When I was a youngster, I remember my parents buying a car that they special ordered. After specifying all the options for the auto itself, like headlights that opened and electric windows, they sat in the dealership office with huge bundles of cloth samples spread out on the desk, and chose the seat upholstery they wanted. Mom eventually selected burgundy damask. The car proved to be a mechanical dud that the family hated, and the electric windows failed about every two or three weeks, but it looked beautiful. These days–no doubt to cut manufacturing costs–car interiors typically come in dark gray or light gray regardless of the exterior color. Mom’s burgundy upholstery exactly matched the rich burgundy hue of the car’s body paint. Before that vehicle, I think they owned a teal-green car with matching interior. Then there was the red car with the red seats. Oh yes, once upon a time car seats matched car colors. It was great.

But getting back to computers, I have to say that New Guy is pretty dashing (not!) because he’s two-toned: black enlivened by gunmetal gray. So boring. If my printers weren’t white I might run screaming from the desk. As it is, I’m frequently tempted to paint my home office walls red just to wake things up.

Are you thinking, yep there she is wailing about drab colors but she’s afraid to paint her office? Not at all! I’m too lazy to shift two tall wooden filing cabinets, a massive desk, two bookcases, and a long computer table that requires unbolting to move. Not to mention the fabulous solid-maple card catalogue plunked in the middle of the room that took me ages to acquire. But oh someday, when I have hired muscle to help and no book deadline, then look out. My home office is gonna achieve some verve.

Meanwhile, I have put in my official request to the IT guys on campus: “rose gold” please, please, please.

I am dreaming of pink. I am longing for pink.

But I may have to compromise with “silver.”

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Toad Is Found!

(Before you ask, no, this isn’t another story about “Phelps” the bullfrog.)

A work colleague of mine has a sign on her office window to the effect of “You’re a writer. It’s okay to be strange.”

I smile every day when I walk past her office, and I always think, Yeah! Isn’t it great to do what I do? Isn’t it wonderful to live a whimsical life, free to explore the forests of my imagination and the roads that lead down the lane to all that’s peculiar?

So here goes … an example of how whimsical and (possibly) strange a writer can be.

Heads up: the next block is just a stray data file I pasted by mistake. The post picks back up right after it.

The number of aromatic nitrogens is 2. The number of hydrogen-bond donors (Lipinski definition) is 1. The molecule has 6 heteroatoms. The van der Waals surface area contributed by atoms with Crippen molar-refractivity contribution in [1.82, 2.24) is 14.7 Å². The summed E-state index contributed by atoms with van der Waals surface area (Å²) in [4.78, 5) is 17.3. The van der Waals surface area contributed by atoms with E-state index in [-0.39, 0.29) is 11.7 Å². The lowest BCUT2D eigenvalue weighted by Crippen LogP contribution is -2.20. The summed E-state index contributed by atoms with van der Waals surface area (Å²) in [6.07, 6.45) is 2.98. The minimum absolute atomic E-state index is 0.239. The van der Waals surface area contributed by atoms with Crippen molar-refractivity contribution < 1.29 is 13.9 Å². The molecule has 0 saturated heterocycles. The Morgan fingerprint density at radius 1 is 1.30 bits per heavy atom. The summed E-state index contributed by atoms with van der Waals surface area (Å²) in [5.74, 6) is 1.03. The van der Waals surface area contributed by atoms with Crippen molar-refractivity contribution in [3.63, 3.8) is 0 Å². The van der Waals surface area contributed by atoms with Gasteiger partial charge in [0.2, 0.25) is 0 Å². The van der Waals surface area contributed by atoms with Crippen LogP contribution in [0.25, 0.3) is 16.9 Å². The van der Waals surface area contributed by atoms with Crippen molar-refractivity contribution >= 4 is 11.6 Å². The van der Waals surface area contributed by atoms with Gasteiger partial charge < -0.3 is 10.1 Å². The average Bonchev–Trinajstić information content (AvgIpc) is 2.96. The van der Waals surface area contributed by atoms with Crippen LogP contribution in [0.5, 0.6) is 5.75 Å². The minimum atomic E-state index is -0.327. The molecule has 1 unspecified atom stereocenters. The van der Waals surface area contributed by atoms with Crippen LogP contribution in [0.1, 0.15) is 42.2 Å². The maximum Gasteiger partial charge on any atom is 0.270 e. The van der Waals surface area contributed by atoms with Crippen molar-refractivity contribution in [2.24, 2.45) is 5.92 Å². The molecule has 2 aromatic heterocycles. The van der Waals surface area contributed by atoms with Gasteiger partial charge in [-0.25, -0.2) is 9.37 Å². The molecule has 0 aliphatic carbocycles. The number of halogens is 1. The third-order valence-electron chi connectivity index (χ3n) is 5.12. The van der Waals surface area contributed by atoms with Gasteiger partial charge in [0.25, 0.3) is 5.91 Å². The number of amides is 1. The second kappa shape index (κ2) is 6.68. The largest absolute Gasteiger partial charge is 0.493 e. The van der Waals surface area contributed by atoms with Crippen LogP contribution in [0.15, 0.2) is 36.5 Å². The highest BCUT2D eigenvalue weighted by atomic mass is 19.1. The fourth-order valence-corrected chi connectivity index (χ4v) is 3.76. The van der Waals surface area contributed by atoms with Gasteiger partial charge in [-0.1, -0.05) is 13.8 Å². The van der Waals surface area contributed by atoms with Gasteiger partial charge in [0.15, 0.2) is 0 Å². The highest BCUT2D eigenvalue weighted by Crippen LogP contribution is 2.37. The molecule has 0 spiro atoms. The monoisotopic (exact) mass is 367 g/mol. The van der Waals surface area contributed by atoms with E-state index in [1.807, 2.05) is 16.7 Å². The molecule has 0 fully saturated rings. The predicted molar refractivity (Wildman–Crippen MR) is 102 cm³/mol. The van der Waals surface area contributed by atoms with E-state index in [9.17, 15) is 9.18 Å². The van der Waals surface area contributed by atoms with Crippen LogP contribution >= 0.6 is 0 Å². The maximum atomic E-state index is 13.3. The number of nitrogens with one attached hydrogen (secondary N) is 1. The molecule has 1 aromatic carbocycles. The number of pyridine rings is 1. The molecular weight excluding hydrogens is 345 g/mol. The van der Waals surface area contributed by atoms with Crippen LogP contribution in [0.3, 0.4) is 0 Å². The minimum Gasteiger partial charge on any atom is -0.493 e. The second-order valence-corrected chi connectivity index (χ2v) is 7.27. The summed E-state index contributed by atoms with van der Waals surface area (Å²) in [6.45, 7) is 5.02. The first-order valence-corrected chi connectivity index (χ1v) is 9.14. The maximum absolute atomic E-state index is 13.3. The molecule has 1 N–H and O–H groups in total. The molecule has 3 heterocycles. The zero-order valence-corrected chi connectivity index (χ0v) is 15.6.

For the past two weeks, I’ve been hunting a large rubber toad that has been mislaid in my house. I bought it for a Halloween decoration for my campus office, and frankly Toad is one homely critter. But I’ve always had a soft spot in my heart for frogs and toads, and I love him–warts and all.

toad1

Still, Toad has been missing. I stowed him hastily out of sight while entertaining weekend house guests at the end of September, and once my company had departed, I couldn’t remember where I’d put him. After all, there aren’t that many hiding places in my house. But Toad has finally been found, hanging out in my office. He’s been half-concealed behind a recently installed card catalogue (yeah, the old kind that used to hold inventory cards in public libraries).

My office. The place in my home where I spend the most time. It’s a small room crammed to the gills with desks, dictionary stands, filing cabinets, computer equipment, books piled in heaps and leaning stacks, and papers that need filing but somehow never get put away. So how could I come and go in this den of imagination and not see Toad perched on my desk atop a precarious stack of binders?

Who knows? Perhaps he’s been winking in and out of another dimension, playing in the Twilight Zone and having a wicked chortle at my expense.

All I can say is that tonight I spun around in my desk chair, and there he was.

toad-2

Life is sweet once more. Tomorrow I will take Toad to work with me and display him in a place of honor atop a bookcase where his cold painted eyes can glare at my students who come for tutorials. Perhaps next year I will buy him a little hat. Or not. He does not seem to be in the mood for haberdashery. And if he does not care for college life, I shall bring him home again and let him reside permanently in my office, where he can wander back and forth between this dimension and another, as his whimsy takes him.